Ben’s background is in flight simulation; creating the countryside and vistas viewed from the cockpit windows. However, at the time of the formation of make[REAL]’s parent company, Makemedia, the technology to bring that sort of fidelity to the consumer market had yet to arrive. It took until the Oculus Rift Kickstarter campaign and the delivery of the first developer kits to bring true virtual reality to the masses.
Crossing the platforms
make[REAL] is not focussed on a single hardware platform, using the Unity framework to bring interactive experiences to the HTC Vive and HoloLens as well as the Oculus Rift. The tight-knit company’s skills have resulted in an impressive roster of clients, including McDonalds and EDF energy, all excited to leverage emerging technologies in education, marketing and brand-building.
One striking example of this is the work being done using the Microsoft HoloLens. Unlike the Rift or Vive, which are fully enclosed headsets, the HoloLens overlays the world around the user with imagery. The hardware is impressive, there are no cables to trip over and no gaming PC required. Everything is contained within a lightweight headset, with 3D sound enhancing the experience. make[REAL] have used the HoloLens to create a model of the proposed Hinkley Point C power station, and seeing the site in miniature, sat on the pool table in the make[REAL] offices was somewhat surreal! I spent quite some time walking around the table, leaning in for a close look at some of the buildings and dodging seagulls (a recurring theme for make[REAL] – this is a Brighton company after all!). Using the pinch selection method of the HoloLens, additional information about the facility could be learned. As a way of visualising a structure, I think this is pretty much unbeatable and considerably more practical than creating physical models to carry around to presentations.
Ben then switched the HoloLens to show a proof of concept developed by the company to show off the capabilities of the hardware. This time, a detailed 3D model of San Francisco appeared on the pool table with a simulated real-time feed of shipping movements in the harbour. I have to confess, while the live transits of the container ships were impressive, I spent much more time peering down the rendered streets below me like a creature from a Japanese monster movie. It is clear that as a business tool, the HoloLens makes a great case for itself and it will be interesting to see where Microsoft goes with the next version.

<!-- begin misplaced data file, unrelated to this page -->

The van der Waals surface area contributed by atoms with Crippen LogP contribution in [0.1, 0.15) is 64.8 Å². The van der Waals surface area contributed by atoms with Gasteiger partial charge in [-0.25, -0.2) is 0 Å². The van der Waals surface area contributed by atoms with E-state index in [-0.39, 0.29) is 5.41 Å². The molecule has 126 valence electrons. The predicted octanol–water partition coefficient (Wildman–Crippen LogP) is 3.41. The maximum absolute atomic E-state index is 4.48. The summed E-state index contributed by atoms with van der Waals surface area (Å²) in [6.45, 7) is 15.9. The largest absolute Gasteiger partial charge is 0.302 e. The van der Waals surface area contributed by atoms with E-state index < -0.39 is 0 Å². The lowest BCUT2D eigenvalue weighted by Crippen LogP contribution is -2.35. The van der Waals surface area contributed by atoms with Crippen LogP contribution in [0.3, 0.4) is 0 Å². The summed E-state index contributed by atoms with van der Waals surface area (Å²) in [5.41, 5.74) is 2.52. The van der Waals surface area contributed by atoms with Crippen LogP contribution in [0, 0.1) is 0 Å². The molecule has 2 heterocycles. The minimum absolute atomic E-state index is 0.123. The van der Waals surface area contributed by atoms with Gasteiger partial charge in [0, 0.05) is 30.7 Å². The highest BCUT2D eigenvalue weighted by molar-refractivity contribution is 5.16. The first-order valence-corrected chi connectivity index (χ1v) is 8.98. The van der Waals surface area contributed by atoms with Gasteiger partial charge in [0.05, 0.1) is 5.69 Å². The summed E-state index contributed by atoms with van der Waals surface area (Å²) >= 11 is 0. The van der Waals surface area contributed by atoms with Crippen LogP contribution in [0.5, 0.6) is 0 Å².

Of course, Microsoft is not the only game in town. Google’s Glass made a brief and unfairly derided appearance a few years ago. As with the HoloLens, the real strength comes from the business applications that arise from having a hands-free device that can overlay instructions, guidance and training on top of what the user is seeing.
While Augmented Reality is trickling into the mainstream, full Virtual Reality is very much a, er, reality.
Sam Watts took me through an example of work done for McDonalds aimed at inspiring young farmers to get involved in the industry, educate users on what is involved in food production while also entertaining and doing a bit of image building along the way. Consisting of a sequence of 360 degree videos and then an interactive potato farming game (yes, tractor driving is involved) the experience had a number of challenges, both technical and physical. Motion sickness can be an issue, particularly amongst older users due to thickening of the inner ear with age, so care had to be taken not to make the tractor driving too realistic. Too much bouncing on the seat might result in a bout of nausea. However, the adjustment of making the visuals smoother when the player was driving on the correct tracks but bouncier if the wrong course was taken, has given an educational bonus – don’t drive over the potatoes! The physical challenge was the nature of the then very new Oculus Rift technology and the gaming PCs needed to support it. Would it survive sunshine and shower country-fair conditions? How long could the cables be? In the end, and combined with Samsung Gear VR’s for the video portion of the experience, the project proved to be a great success.
More recent developments by the clever people at make[REAL] have included the Vive-based EDF nuclear plant jigsaw puzzle along with two pure game developments – the racer Radial-G (which was derived from a booth attractor for RS Components) and party game, Loco Dojo. Check out my write up of vrLAB at the Brighton Digital Festival to find out how I got on with all three.